MORE THAN JUST PRETTY ARMOUR
I’ve lost count how many Rhino transports I have built and painted over the years, but in all that time I have never not painted the interior. I appreciate that may seem a bit strange to some hobbyists given most of the time you will never really see the interior and I know for a fact a lot glue the back door shut anyway. It started in part “just because I can”, but now I do it because it really helps place the model into the world for me and gives it that extra element of visual interest for the viewer. Not all kits have an interior but those that do I go out of my way to paint fully, seat covers and consoles included.
ONE METHOD FOR THEM ALL
Regardless of the legion or the vehicle I use the same basic method on all of them. Primed black with a rough zenithal dusting of white to give a basic greyscale, followed by either a deck tan or neutral grey colour application using the airbrush. Which I go with depends on the legions primary armour colour and whether I want a warmer interior or a neutral/cold. Whichever I go with I then apply a contrasting sponge chipping, metallic texture and paint the basic details such as storage bins, consoles and trunking. To tie all together and give the interior some tonality a generous coat of varnish + wash goes over the top. The kit is then assembled ready for exterior priming.
If the model is more of a centrepiece, or the interior is a big part of the kit itself, like with the Warhound or Reaver Titans for example, then I will invest a bit more time and effort in it. The selection below is from the number 008 ‘Lucius’ Warhound produced by Forgeworld. I’ll do it the justice of its own portfolio page in the future as I had a lot of fun building and painting this kit there is just so much detail to it. Unlike the tanks and flyers it’s worth taking a bit more time and putting in as much effort as you would the exterior. In the case of this build quite literally all of the crew areas can be revealed so that extra effort really pays off, creating a diorama practically in its own right.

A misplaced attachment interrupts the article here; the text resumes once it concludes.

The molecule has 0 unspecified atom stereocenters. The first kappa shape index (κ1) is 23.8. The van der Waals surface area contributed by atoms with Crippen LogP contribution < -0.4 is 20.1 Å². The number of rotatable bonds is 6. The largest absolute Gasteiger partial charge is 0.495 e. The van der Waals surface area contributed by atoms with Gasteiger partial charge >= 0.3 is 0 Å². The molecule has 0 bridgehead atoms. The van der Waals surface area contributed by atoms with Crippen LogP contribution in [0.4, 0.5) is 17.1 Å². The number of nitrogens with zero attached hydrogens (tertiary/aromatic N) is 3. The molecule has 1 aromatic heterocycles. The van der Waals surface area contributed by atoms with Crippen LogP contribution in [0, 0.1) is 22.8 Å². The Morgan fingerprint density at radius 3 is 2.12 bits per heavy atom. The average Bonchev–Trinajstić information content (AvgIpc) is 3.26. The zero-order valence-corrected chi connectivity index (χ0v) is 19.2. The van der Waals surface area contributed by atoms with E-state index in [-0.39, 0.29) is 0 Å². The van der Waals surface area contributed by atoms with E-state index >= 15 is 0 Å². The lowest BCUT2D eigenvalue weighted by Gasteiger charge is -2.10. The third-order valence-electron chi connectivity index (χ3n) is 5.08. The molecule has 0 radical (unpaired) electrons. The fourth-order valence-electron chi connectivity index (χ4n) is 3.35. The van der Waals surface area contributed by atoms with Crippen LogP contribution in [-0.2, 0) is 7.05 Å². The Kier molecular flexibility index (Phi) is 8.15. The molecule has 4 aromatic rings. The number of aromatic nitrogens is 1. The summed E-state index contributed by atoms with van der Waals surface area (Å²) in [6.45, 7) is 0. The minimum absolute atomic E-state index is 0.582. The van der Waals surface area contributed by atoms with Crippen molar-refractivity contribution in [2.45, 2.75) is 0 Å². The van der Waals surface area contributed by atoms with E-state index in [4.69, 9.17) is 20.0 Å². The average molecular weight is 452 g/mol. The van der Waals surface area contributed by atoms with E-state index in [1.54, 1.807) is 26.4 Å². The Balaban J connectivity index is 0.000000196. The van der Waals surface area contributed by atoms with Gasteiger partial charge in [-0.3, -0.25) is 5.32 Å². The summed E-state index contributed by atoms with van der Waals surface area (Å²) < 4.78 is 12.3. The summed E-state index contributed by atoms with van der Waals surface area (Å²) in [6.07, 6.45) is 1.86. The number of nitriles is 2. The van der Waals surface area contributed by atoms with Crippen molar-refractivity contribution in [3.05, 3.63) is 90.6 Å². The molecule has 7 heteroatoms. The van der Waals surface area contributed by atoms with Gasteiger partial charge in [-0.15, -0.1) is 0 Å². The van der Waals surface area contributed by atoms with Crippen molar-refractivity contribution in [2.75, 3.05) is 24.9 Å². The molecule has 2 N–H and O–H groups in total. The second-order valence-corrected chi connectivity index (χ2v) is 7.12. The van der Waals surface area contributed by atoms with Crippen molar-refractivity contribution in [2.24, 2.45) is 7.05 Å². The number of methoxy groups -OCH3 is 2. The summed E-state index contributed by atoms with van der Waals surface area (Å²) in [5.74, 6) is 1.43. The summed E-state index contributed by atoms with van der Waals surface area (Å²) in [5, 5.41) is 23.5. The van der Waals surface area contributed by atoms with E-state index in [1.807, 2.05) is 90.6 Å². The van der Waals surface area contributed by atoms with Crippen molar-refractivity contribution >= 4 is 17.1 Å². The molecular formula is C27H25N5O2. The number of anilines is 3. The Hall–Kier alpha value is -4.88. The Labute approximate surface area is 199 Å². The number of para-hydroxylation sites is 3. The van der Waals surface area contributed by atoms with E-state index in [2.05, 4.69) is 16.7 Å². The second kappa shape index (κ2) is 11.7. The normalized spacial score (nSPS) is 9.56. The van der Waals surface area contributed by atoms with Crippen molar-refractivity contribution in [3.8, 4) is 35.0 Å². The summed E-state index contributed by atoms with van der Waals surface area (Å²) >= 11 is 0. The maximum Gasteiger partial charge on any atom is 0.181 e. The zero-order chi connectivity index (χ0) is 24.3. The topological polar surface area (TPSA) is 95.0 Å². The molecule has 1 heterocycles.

“Using de-saturated or neutral colours works well for vehicle interiors. Colours like deck tan, sky grey or bone white”
Kits that are designed to be opened up revealing fully detailed interiors tend to be the exception rather than the rule for tabletop wargaming. However those that do, especially the transports are really worth showcasing because they add another level to the model, the viewer initially sees the force as a whole then starts to look closer to reveal the subtler details. Being able to lead the eye towards an interior reinforces the world the miniatures occupy in the same way a good background does, especially as they often won’t be able to see all of it fully leaving their imagination free to fill in the blanks. This is a great technique for those that display their armies. I doubt I will ever stop painting those Rhino and Land Raider transport bays personally, as long as the designers keep creating them I will keep painting them.